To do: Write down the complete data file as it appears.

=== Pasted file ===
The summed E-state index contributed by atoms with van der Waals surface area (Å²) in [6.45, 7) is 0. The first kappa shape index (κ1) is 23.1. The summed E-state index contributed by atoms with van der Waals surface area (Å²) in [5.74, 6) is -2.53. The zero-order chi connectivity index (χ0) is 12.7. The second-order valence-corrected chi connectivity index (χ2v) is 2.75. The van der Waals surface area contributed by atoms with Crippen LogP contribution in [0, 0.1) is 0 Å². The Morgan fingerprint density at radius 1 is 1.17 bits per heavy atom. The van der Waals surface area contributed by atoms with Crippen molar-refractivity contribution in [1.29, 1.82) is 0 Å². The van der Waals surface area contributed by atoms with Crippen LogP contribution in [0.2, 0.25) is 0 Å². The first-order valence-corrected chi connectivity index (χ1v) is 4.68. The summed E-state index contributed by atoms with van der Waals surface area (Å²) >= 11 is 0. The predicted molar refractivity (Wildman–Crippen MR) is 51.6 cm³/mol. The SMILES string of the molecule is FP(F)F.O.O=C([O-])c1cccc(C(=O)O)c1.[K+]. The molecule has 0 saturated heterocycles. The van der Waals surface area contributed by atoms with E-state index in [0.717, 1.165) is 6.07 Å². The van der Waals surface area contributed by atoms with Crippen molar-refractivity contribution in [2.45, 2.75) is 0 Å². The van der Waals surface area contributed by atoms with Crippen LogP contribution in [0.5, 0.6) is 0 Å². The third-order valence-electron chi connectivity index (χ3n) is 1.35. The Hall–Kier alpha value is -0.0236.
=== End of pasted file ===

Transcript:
The summed E-state index contributed by atoms with van der Waals surface area (Å²) in [6.45, 7) is 0. The first kappa shape index (κ1) is 23.1. The summed E-state index contributed by atoms with van der Waals surface area (Å²) in [5.74, 6) is -2.53. The zero-order chi connectivity index (χ0) is 12.7. The second-order valence-corrected chi connectivity index (χ2v) is 2.75. The van der Waals surface area contributed by atoms with Crippen LogP contribution in [0, 0.1) is 0 Å². The Morgan fingerprint density at radius 1 is 1.17 bits per heavy atom. The van der Waals surface area contributed by atoms with Crippen molar-refractivity contribution in [1.29, 1.82) is 0 Å². The van der Waals surface area contributed by atoms with Crippen LogP contribution in [0.2, 0.25) is 0 Å². The first-order valence-corrected chi connectivity index (χ1v) is 4.68. The summed E-state index contributed by atoms with van der Waals surface area (Å²) >= 11 is 0. The predicted molar refractivity (Wildman–Crippen MR) is 51.6 cm³/mol. The SMILES string of the molecule is FP(F)F.O.O=C([O-])c1cccc(C(=O)O)c1.[K+]. The molecule has 0 saturated heterocycles. The van der Waals surface area contributed by atoms with E-state index in [0.717, 1.165) is 6.07 Å². The van der Waals surface area contributed by atoms with Crippen molar-refractivity contribution in [2.45, 2.75) is 0 Å². The van der Waals surface area contributed by atoms with Crippen LogP contribution in [0.5, 0.6) is 0 Å². The third-order valence-electron chi connectivity index (χ3n) is 1.35. The Hall–Kier alpha value is -0.0236.